Culture of the Future: Adapting Copyright Law to Accommodate Fan-Made Derivative Works in the Twenty-First Century
|Title:||Culture of the Future: Adapting Copyright Law to Accommodate Fan-Made Derivative Works in the Twenty-First Century|
|Date(s):||December 19, 2011|
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Culture of the Future: Adapting Copyright Law to Accommodate Fan-Made Derivative Works in the Twenty-First Century is an academic journal article on the precarious legal position of various types of fanworks that was written by Patrick McKay.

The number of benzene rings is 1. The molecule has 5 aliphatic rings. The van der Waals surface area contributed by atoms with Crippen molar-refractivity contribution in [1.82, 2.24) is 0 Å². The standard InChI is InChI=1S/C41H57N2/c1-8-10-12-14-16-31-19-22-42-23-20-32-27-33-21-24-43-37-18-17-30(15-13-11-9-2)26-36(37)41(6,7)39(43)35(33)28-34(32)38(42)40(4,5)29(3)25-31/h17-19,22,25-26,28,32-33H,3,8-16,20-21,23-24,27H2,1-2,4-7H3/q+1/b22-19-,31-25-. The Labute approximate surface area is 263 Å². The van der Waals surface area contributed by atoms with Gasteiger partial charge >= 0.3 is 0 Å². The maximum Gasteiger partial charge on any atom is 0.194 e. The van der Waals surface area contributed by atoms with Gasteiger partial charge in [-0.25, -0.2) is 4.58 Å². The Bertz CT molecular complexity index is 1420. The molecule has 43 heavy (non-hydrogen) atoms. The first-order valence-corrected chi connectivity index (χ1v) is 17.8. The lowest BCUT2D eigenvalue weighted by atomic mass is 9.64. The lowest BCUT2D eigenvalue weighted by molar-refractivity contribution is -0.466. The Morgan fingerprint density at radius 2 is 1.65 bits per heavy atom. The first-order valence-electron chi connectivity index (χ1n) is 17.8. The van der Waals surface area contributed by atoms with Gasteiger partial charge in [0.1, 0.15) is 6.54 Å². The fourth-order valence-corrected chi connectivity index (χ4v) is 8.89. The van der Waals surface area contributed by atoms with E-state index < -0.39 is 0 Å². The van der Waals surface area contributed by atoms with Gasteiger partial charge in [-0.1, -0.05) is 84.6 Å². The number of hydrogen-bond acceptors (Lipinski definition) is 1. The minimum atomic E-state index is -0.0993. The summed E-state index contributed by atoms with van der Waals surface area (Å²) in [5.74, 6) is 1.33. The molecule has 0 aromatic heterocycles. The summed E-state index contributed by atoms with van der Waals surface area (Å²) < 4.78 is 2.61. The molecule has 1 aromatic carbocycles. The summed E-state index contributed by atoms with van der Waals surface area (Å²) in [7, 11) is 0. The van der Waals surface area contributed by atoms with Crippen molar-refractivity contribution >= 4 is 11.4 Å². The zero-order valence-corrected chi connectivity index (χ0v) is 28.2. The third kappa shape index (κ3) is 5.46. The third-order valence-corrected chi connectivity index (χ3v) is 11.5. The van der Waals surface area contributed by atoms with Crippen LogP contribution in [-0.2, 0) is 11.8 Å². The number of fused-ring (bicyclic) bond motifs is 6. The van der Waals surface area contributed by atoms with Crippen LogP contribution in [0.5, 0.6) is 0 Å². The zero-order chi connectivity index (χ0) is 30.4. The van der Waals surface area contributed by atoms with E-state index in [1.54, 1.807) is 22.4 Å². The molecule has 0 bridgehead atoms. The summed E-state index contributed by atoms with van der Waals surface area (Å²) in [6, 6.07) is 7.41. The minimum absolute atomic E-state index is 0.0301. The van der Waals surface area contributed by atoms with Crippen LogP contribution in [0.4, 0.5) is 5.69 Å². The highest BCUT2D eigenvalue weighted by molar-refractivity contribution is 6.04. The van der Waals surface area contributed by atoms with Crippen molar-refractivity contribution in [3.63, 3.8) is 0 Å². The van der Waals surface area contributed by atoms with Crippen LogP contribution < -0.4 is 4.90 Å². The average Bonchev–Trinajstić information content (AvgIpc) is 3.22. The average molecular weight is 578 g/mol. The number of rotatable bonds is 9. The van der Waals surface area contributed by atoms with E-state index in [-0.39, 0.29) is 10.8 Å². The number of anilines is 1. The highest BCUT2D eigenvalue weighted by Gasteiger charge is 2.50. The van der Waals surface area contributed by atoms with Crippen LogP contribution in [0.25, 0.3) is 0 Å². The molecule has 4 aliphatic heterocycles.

Fan-made derivative works based on works of popular culture have a growing importance in twenty-first century culture, and in fact represent the rebirth of popular folk culture in America after a century of being submerged beneath commercial mass-media cultural products. The Internet has enabled what scholar Lawrence Lessig calls a “read/write” culture where ordinary Internet users are empowered to become active creators of culture rather than mere passive consumers. Yet, if this exciting trend is to continue, the copyright laws of the twentieth century must adapt to accommodate the possibilities of the twenty-first. This Note describes the importance of amateur, fan-made derivative works in the new folk culture of the twenty-first century and demonstrates how this culture is under attack by the creators of the popular works to which it pays tribute. It describes how overreaching copyright claims by media companies cast a considerable chilling effect on vibrant new art forms such as fan fiction, fan-made videos, and virtual worlds. Finally, this Note argues that the Copyright Act must be amended to (1) explicitly clarify that non-commercial, transformative works are fair use, (2) ban the use of the Digital Millennium Copyright Act (“DMCA”) takedown process and automated copyright filters to block this type of content, and (3) provide real penalties to deter copyright owners from abusing copyright law to suppress legitimate, follow-on creativity.